Hong Kong Asset Management Reaches Another Record Level
by Mary Swire, Lowtax.net, Hong Kong
22 July, 2015
The Securities and Futures Commission (SFC) has released its annual survey, which showed the combined fund management business in Hong Kong sustaining another year-on-year increase to reach a record high at the end of 2014 of almost HKD17.7 trillion (USD2.3 trillion), up 10.5 percent.
The survey's findings indicate that Hong Kong remained a preferred platform for international investors, who contributed an historic high of HKD12.4 trillion and accounted for 71 percent of the fund management business. Assets managed in Hong Kong increased by nearly 18 percent to a record level of HKD6.85 trillion.
"The latest survey underscored the trend of sustained growth in assets managed in Hong Kong, driven by our role as an intermediary for capital between the Mainland financial markets and the rest of the world," said Julia Leung, the SFC's Executive Director of Investment Products.
All market players recorded a strong performance during 2014. The aggregate business of licensed asset management and fund advisory corporations amounted to HKD12.9 trillion at the end of 2014, up 9.6 percent and once again representing the largest proportion of the combined asset management business.
Registered financial institutions recorded an 11.6 percent increase in their aggregate asset management and other private banking businesses, which reached HKD4.1 trillion. Insurance companies reported a 24.2 percent increase in their assets under management to HKD452bn.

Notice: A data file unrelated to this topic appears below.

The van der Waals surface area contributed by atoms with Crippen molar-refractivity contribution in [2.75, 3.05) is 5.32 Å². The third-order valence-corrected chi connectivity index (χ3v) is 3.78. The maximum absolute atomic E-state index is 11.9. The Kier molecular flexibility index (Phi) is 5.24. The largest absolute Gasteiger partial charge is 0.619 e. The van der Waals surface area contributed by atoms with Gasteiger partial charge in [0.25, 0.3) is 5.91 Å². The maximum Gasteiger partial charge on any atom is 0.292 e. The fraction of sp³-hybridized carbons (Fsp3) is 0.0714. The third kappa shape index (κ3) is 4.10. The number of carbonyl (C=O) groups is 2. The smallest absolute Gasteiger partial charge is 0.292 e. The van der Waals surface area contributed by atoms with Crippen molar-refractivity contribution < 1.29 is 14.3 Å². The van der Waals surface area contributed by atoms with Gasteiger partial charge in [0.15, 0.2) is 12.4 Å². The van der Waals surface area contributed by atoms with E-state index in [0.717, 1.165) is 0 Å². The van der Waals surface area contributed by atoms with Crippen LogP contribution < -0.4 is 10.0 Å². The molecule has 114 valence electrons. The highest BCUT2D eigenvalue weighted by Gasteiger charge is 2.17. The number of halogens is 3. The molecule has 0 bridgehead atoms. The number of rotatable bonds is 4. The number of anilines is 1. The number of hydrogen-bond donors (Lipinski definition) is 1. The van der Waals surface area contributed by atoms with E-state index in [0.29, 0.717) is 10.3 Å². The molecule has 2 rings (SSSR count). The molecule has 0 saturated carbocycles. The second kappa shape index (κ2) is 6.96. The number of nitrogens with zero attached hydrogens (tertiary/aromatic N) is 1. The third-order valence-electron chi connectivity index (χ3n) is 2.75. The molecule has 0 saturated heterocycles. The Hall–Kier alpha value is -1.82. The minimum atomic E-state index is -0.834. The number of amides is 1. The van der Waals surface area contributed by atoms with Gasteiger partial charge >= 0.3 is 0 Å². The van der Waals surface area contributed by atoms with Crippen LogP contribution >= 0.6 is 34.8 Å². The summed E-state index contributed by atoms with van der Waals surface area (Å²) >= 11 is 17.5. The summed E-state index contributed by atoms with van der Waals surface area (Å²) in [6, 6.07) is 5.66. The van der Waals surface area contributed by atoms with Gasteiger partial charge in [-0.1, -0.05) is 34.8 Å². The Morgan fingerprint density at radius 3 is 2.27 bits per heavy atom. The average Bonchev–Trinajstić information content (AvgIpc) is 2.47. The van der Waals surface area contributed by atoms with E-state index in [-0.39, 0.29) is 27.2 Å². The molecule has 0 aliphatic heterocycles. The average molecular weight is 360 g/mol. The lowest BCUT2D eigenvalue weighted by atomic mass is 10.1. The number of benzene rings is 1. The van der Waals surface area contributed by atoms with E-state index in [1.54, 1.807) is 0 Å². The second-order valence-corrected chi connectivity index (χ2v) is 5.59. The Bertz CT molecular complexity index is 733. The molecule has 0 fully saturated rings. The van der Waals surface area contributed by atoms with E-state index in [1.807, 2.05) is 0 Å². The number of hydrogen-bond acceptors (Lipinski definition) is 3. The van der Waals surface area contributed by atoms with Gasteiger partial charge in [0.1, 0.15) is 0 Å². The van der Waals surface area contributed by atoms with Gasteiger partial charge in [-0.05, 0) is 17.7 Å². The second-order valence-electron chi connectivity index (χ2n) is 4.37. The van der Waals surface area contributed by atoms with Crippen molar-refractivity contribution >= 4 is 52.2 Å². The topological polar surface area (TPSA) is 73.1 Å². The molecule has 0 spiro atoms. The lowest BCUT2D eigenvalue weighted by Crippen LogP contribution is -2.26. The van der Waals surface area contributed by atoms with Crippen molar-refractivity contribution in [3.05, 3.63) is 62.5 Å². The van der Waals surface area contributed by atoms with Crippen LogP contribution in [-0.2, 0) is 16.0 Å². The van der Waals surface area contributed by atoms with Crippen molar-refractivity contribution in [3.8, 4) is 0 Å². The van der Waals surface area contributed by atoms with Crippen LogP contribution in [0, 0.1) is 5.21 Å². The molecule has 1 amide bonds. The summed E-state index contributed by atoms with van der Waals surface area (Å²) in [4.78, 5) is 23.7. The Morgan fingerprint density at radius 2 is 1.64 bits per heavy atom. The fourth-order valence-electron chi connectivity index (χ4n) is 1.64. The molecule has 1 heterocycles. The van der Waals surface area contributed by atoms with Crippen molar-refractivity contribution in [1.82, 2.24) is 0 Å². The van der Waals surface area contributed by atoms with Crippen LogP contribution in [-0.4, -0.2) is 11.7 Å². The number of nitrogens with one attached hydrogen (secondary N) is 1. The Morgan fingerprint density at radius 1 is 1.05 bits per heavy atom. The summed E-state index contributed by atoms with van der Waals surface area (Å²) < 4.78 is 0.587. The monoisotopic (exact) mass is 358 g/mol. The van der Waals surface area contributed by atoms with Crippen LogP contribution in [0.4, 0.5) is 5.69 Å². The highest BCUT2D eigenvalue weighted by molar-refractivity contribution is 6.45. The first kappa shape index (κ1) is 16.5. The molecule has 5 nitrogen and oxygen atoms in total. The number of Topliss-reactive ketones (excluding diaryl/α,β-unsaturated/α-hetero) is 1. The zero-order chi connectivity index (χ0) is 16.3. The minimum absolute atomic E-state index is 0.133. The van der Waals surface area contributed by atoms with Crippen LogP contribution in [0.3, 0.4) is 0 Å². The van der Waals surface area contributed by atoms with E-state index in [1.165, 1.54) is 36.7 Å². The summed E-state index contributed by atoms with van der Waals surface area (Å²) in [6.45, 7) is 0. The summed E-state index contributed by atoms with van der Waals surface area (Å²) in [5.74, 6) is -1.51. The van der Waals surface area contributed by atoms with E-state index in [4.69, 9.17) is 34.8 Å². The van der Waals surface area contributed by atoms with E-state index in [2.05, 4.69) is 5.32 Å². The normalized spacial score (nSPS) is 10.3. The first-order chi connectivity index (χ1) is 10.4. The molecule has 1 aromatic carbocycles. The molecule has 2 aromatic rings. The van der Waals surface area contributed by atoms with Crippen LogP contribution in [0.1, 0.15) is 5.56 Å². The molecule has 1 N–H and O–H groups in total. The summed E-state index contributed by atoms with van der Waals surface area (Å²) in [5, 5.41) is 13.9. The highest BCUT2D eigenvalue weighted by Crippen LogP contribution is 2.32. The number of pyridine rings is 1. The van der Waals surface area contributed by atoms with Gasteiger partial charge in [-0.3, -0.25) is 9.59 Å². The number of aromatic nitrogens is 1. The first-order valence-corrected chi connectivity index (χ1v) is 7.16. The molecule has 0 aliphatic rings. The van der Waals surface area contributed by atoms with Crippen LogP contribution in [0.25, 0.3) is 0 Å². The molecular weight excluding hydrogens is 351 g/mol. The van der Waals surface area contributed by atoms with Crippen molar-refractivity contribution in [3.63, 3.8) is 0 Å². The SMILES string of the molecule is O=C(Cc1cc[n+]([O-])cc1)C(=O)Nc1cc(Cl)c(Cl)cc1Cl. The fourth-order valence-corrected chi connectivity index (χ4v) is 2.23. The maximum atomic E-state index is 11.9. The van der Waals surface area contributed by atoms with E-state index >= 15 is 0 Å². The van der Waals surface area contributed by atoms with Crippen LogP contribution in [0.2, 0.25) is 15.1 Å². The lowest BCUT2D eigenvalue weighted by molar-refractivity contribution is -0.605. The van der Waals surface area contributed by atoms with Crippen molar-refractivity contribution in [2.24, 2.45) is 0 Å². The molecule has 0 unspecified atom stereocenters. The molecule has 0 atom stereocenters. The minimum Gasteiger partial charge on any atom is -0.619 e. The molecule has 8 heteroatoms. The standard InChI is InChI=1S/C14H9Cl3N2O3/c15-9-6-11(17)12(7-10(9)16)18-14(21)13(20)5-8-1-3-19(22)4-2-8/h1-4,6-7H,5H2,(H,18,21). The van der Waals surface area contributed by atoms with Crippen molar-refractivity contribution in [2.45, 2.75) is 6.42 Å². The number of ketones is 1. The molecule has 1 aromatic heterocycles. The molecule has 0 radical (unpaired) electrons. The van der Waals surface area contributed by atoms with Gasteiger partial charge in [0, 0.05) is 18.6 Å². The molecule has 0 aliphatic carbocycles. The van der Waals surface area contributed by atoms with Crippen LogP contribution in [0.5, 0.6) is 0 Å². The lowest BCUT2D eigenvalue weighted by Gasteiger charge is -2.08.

Leung added that "the launch of the Mainland-Hong Kong Mutual Recognition of Funds scheme on July 1 will further encourage growth in this area and promote Hong Kong as a fund domicile and investment management center." That scheme has established new rules allowing investment funds domiciled in Hong Kong and China to be sold in one another's market.
As yet there has been no confirmation of the Chinese tax implications of non-residents getting income from a Chinese fund recognized by the SFC, but it has been suggested that, given the favorable tax arrangements already established for the Shanghai-Hong Kong Stock Connect program, China's tax regime will not have a negative impact on mutual fund recognition.
The signing of the fourth Protocol to the China-Hong Kong double taxation agreement earlier this year confirmed that gains derived by a Hong Kong resident from the sale and purchase of shares in a Mainland-listed company will be taxable only in Hong Kong (where there is no such tax).
Hong Kong's Secretary for Financial Services and the Treasury K C Chan has also previously stressed that the Government is proactively "developing Hong Kong into a full-fledged fund and asset management service center" with the help of various tax incentives to encourage the fund management industry to Hong Kong.
Those incentives include a current proposal to introduce a new open-ended fund company structure to attract more funds to domicile in Hong Kong, and an extension of the profits tax exemption for offshore funds to private equity funds that was put into effect earlier this month.
The SFC survey has been conducted annually since 1999 to help assess the state of the industry for policy and operational planning. This year, a total of 587 institutions responded to the survey on a voluntary basis. They included 519 licensed asset management and fund advisory corporations, 47 registered financial institutions and 21 insurance companies.
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